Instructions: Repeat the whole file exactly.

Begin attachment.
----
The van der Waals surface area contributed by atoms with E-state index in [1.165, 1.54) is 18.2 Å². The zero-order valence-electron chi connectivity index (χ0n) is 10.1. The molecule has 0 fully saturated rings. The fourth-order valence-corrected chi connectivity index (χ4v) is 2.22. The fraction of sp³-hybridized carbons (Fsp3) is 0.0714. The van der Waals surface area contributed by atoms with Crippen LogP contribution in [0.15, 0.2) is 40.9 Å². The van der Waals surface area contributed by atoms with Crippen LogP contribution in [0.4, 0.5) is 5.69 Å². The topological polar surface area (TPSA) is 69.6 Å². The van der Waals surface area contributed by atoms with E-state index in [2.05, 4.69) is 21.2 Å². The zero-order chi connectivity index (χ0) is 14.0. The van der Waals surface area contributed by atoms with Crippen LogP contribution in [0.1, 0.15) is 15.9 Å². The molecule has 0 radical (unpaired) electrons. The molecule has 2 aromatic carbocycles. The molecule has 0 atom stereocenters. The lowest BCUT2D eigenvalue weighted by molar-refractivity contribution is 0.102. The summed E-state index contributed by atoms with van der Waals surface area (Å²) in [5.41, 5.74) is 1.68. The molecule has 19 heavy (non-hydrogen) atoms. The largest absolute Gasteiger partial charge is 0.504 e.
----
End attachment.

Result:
The van der Waals surface area contributed by atoms with E-state index in [1.165, 1.54) is 18.2 Å². The zero-order valence-electron chi connectivity index (χ0n) is 10.1. The molecule has 0 fully saturated rings. The fourth-order valence-corrected chi connectivity index (χ4v) is 2.22. The fraction of sp³-hybridized carbons (Fsp3) is 0.0714. The van der Waals surface area contributed by atoms with Crippen LogP contribution in [0.15, 0.2) is 40.9 Å². The van der Waals surface area contributed by atoms with Crippen LogP contribution in [0.4, 0.5) is 5.69 Å². The topological polar surface area (TPSA) is 69.6 Å². The van der Waals surface area contributed by atoms with E-state index in [2.05, 4.69) is 21.2 Å². The zero-order chi connectivity index (χ0) is 14.0. The van der Waals surface area contributed by atoms with Crippen LogP contribution in [0.1, 0.15) is 15.9 Å². The molecule has 0 radical (unpaired) electrons. The molecule has 2 aromatic carbocycles. The molecule has 0 atom stereocenters. The lowest BCUT2D eigenvalue weighted by molar-refractivity contribution is 0.102. The summed E-state index contributed by atoms with van der Waals surface area (Å²) in [5.41, 5.74) is 1.68. The molecule has 19 heavy (non-hydrogen) atoms. The largest absolute Gasteiger partial charge is 0.504 e.